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Damien O'Reilly
EU Affairs and Communication Manager, ICOS

Letter from Brussels - February 2023

The war in Ukraine has had a devastating impact, first and foremost, on the country’s innocent people. That goes without saying. It has also had a tsunami-like effect on the world, from displacement of people to food inflation to rocketing energy costs. And, everywhere you look around the corridors of power in Brussels, the war is impacting decision-making too.

Any policy being drafted or designed here in Brussels is against the backdrop of what is happening in Ukraine. And, at its heart is sustainability. Long before the Russian invasion of Ukraine, the EU was focussed on wrapping sustainability around all-new legislation and policy. That included food production under the Farm to Fork element of the EU Green Deal project. Now, the war has refocussed minds on the issue of sustainability. There has been some debate about how the roadmap to the Farm to Fork targets might not be workable while global grain supply and food security are under threat. Nevertheless, the focus on a more sustainable EU remains as sharp as ever.

When it comes to farming and food production, sustainability will have a much broader remit than merely the headline physical adjustments such as less fertiliser use, less pesticide use? and better animal husbandry. The Corporate Sustainability Reporting Directive has been given the important seal of approval by the EU Council. Very soon, large companies which include agri-food businesses will be required to publish detailed information on sustainability matters.
This will increase a company’s accountability, streamline sustainability standards, and ease the transition to a sustainable economy. The EU says: “In practical terms, companies will have to report on how their business model affects their sustainability, and on how external sustainability factors (such as climate change or human right issues) influence their activities. This will equip investors and other stakeholders better when making informed decisions on sustainability issues.” The day of ‘good to have’ from a sustainability perspective – which covers environmental and animal welfare – is over. It is a case of ‘must have’ for agri-businesses because consumers are demanding it. Meanwhile DG Sante (responsible for the EU Commission’s policies on health and food safety) is working away on developing its sustainable food-labelling framework. The aims are familiar:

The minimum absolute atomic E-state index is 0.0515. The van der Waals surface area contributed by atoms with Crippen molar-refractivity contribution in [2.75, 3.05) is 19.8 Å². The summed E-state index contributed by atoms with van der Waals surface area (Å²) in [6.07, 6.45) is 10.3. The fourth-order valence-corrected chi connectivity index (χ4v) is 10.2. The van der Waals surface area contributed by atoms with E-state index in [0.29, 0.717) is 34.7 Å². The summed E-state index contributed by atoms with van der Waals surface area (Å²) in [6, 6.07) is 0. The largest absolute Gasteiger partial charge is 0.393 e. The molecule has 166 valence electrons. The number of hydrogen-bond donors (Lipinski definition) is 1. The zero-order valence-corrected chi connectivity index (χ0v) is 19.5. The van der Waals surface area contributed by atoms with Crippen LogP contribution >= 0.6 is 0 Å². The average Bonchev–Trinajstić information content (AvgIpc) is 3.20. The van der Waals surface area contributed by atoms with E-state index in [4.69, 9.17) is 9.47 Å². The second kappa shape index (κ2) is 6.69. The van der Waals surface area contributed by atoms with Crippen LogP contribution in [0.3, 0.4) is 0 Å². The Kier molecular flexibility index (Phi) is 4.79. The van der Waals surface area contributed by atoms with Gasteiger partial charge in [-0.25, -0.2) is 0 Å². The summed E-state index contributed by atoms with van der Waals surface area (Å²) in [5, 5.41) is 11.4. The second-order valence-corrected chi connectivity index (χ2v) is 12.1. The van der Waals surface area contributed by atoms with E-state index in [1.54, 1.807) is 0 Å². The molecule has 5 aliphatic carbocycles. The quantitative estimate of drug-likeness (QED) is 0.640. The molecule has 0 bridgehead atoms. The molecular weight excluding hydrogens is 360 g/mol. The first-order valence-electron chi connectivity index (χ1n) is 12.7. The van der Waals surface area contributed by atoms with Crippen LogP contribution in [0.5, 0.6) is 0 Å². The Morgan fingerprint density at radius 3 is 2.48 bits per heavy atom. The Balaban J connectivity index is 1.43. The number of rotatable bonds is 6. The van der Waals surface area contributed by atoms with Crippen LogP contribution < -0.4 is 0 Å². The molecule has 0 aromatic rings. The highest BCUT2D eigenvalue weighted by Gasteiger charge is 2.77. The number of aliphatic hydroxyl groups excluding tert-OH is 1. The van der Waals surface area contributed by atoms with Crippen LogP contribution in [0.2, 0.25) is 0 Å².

• To promote sustainable food consumption;
  • Empower consumers to make informed, healthy, and sustainable food choices; and
  • Incentivise food-business operators to improve the sustainability of their products.

Information focussed on nutrition, environmental impact and animal welfare will become more mainstream on food packaging in a way we only see on specialist food labels in the vegan or organic aisles of the supermarket. The experts here in Brussels say it’s all being consumer driven. And, farmers and food producers must and will respond in kind. The question is, are we – the EU consumers and taxpayers – willing to pay for the higher standards we demand?